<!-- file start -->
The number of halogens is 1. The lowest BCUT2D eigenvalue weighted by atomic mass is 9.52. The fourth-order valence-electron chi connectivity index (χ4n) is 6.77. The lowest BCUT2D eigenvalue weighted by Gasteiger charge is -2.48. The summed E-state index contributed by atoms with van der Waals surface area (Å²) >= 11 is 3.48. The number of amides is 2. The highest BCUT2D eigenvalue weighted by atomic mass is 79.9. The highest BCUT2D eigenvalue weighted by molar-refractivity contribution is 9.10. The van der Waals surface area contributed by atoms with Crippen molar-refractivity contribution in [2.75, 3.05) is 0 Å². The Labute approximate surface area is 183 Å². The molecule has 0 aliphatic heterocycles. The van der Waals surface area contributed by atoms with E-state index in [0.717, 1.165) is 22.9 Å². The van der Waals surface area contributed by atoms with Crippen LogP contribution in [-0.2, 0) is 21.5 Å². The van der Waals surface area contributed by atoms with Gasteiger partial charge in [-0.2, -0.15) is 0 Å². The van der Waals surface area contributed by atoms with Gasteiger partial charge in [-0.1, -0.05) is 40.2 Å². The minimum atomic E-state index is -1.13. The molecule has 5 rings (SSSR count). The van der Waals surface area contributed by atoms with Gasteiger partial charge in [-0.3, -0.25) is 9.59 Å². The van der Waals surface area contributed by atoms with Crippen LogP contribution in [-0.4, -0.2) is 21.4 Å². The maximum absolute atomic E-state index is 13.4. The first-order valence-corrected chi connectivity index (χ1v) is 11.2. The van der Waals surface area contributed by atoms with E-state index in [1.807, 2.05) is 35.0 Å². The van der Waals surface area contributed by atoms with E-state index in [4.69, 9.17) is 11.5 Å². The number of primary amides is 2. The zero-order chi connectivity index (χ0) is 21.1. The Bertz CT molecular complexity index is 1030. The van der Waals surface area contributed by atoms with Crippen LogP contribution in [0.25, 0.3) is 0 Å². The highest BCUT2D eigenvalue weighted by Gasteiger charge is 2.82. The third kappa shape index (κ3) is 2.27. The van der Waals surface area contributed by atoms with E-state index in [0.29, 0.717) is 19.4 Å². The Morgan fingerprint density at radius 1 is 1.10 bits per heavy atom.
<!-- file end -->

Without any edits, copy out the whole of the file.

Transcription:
The number of halogens is 1. The lowest BCUT2D eigenvalue weighted by atomic mass is 9.52. The fourth-order valence-electron chi connectivity index (χ4n) is 6.77. The lowest BCUT2D eigenvalue weighted by Gasteiger charge is -2.48. The summed E-state index contributed by atoms with van der Waals surface area (Å²) >= 11 is 3.48. The number of amides is 2. The highest BCUT2D eigenvalue weighted by atomic mass is 79.9. The highest BCUT2D eigenvalue weighted by molar-refractivity contribution is 9.10. The van der Waals surface area contributed by atoms with Crippen molar-refractivity contribution in [2.75, 3.05) is 0 Å². The Labute approximate surface area is 183 Å². The molecule has 0 aliphatic heterocycles. The van der Waals surface area contributed by atoms with E-state index in [0.717, 1.165) is 22.9 Å². The van der Waals surface area contributed by atoms with Crippen LogP contribution in [-0.2, 0) is 21.5 Å². The van der Waals surface area contributed by atoms with Gasteiger partial charge in [-0.2, -0.15) is 0 Å². The van der Waals surface area contributed by atoms with Gasteiger partial charge in [-0.1, -0.05) is 40.2 Å². The minimum atomic E-state index is -1.13. The molecule has 5 rings (SSSR count). The van der Waals surface area contributed by atoms with Gasteiger partial charge in [-0.3, -0.25) is 9.59 Å². The van der Waals surface area contributed by atoms with Crippen LogP contribution in [-0.4, -0.2) is 21.4 Å². The maximum absolute atomic E-state index is 13.4. The first-order valence-corrected chi connectivity index (χ1v) is 11.2. The van der Waals surface area contributed by atoms with E-state index in [1.807, 2.05) is 35.0 Å². The van der Waals surface area contributed by atoms with E-state index in [4.69, 9.17) is 11.5 Å². The number of primary amides is 2. The zero-order chi connectivity index (χ0) is 21.1. The Bertz CT molecular complexity index is 1030. The van der Waals surface area contributed by atoms with Crippen LogP contribution in [0.25, 0.3) is 0 Å². The highest BCUT2D eigenvalue weighted by Gasteiger charge is 2.82. The third kappa shape index (κ3) is 2.27. The van der Waals surface area contributed by atoms with E-state index in [0.29, 0.717) is 19.4 Å². The Morgan fingerprint density at radius 1 is 1.10 bits per heavy atom.